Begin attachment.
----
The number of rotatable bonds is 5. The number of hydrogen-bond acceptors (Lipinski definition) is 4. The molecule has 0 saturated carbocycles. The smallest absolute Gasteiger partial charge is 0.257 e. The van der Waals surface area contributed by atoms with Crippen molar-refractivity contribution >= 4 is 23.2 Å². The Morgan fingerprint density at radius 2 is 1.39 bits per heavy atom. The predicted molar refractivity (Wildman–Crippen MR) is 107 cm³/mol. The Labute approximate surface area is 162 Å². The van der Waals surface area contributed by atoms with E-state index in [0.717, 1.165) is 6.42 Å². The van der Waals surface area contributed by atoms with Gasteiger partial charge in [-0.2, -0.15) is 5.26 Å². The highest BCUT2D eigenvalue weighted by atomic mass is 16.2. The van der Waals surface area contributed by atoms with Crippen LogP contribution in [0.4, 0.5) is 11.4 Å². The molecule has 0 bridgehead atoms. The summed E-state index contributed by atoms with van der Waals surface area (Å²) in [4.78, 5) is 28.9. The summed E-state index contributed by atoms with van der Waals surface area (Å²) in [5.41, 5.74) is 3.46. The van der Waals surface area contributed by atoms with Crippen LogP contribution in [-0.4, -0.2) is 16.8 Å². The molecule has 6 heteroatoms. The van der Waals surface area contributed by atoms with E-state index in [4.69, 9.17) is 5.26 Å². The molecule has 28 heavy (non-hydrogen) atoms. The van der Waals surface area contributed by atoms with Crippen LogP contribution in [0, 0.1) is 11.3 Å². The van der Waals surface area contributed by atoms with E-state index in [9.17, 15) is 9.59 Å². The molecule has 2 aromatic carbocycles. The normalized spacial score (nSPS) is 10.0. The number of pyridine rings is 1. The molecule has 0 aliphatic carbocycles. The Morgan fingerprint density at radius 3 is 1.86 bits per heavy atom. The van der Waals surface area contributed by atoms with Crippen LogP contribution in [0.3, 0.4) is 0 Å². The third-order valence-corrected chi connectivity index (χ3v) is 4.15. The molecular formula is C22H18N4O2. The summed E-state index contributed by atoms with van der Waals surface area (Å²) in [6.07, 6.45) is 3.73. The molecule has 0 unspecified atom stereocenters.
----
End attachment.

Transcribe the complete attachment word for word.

The number of rotatable bonds is 5. The number of hydrogen-bond acceptors (Lipinski definition) is 4. The molecule has 0 saturated carbocycles. The smallest absolute Gasteiger partial charge is 0.257 e. The van der Waals surface area contributed by atoms with Crippen molar-refractivity contribution >= 4 is 23.2 Å². The Morgan fingerprint density at radius 2 is 1.39 bits per heavy atom. The predicted molar refractivity (Wildman–Crippen MR) is 107 cm³/mol. The Labute approximate surface area is 162 Å². The van der Waals surface area contributed by atoms with E-state index in [0.717, 1.165) is 6.42 Å². The van der Waals surface area contributed by atoms with Gasteiger partial charge in [-0.2, -0.15) is 5.26 Å². The highest BCUT2D eigenvalue weighted by atomic mass is 16.2. The van der Waals surface area contributed by atoms with Crippen LogP contribution in [0.4, 0.5) is 11.4 Å². The molecule has 0 bridgehead atoms. The summed E-state index contributed by atoms with van der Waals surface area (Å²) in [4.78, 5) is 28.9. The summed E-state index contributed by atoms with van der Waals surface area (Å²) in [5.41, 5.74) is 3.46. The van der Waals surface area contributed by atoms with Crippen LogP contribution in [-0.4, -0.2) is 16.8 Å². The molecule has 6 heteroatoms. The van der Waals surface area contributed by atoms with E-state index in [4.69, 9.17) is 5.26 Å². The molecule has 28 heavy (non-hydrogen) atoms. The van der Waals surface area contributed by atoms with Crippen LogP contribution in [0, 0.1) is 11.3 Å². The van der Waals surface area contributed by atoms with E-state index in [9.17, 15) is 9.59 Å². The molecule has 2 aromatic carbocycles. The normalized spacial score (nSPS) is 10.0. The number of pyridine rings is 1. The molecule has 0 aliphatic carbocycles. The Morgan fingerprint density at radius 3 is 1.86 bits per heavy atom. The van der Waals surface area contributed by atoms with Crippen LogP contribution in [0.3, 0.4) is 0 Å². The third-order valence-corrected chi connectivity index (χ3v) is 4.15. The molecular formula is C22H18N4O2. The summed E-state index contributed by atoms with van der Waals surface area (Å²) in [6.07, 6.45) is 3.73. The molecule has 0 unspecified atom stereocenters.